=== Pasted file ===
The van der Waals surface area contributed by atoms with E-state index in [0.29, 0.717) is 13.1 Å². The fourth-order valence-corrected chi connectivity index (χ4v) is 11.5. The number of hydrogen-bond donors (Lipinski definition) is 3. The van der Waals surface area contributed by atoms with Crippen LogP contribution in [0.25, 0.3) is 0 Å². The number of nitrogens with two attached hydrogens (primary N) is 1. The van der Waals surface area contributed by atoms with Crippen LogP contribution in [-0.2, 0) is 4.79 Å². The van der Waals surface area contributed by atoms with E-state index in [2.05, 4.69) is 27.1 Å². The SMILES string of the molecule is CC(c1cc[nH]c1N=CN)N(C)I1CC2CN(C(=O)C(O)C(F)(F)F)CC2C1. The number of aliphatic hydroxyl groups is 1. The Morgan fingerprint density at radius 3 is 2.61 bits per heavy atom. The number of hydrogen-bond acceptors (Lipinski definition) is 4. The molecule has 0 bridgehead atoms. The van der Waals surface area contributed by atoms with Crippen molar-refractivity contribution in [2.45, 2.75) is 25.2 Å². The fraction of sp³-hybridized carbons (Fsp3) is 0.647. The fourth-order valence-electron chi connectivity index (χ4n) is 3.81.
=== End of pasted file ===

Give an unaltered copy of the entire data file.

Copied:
The van der Waals surface area contributed by atoms with E-state index in [0.29, 0.717) is 13.1 Å². The fourth-order valence-corrected chi connectivity index (χ4v) is 11.5. The number of hydrogen-bond donors (Lipinski definition) is 3. The van der Waals surface area contributed by atoms with Crippen LogP contribution in [0.25, 0.3) is 0 Å². The number of nitrogens with two attached hydrogens (primary N) is 1. The van der Waals surface area contributed by atoms with Crippen LogP contribution in [-0.2, 0) is 4.79 Å². The van der Waals surface area contributed by atoms with E-state index in [2.05, 4.69) is 27.1 Å². The SMILES string of the molecule is CC(c1cc[nH]c1N=CN)N(C)I1CC2CN(C(=O)C(O)C(F)(F)F)CC2C1. The number of aliphatic hydroxyl groups is 1. The Morgan fingerprint density at radius 3 is 2.61 bits per heavy atom. The number of hydrogen-bond acceptors (Lipinski definition) is 4. The molecule has 0 bridgehead atoms. The van der Waals surface area contributed by atoms with Crippen molar-refractivity contribution in [2.45, 2.75) is 25.2 Å². The fraction of sp³-hybridized carbons (Fsp3) is 0.647. The fourth-order valence-electron chi connectivity index (χ4n) is 3.81.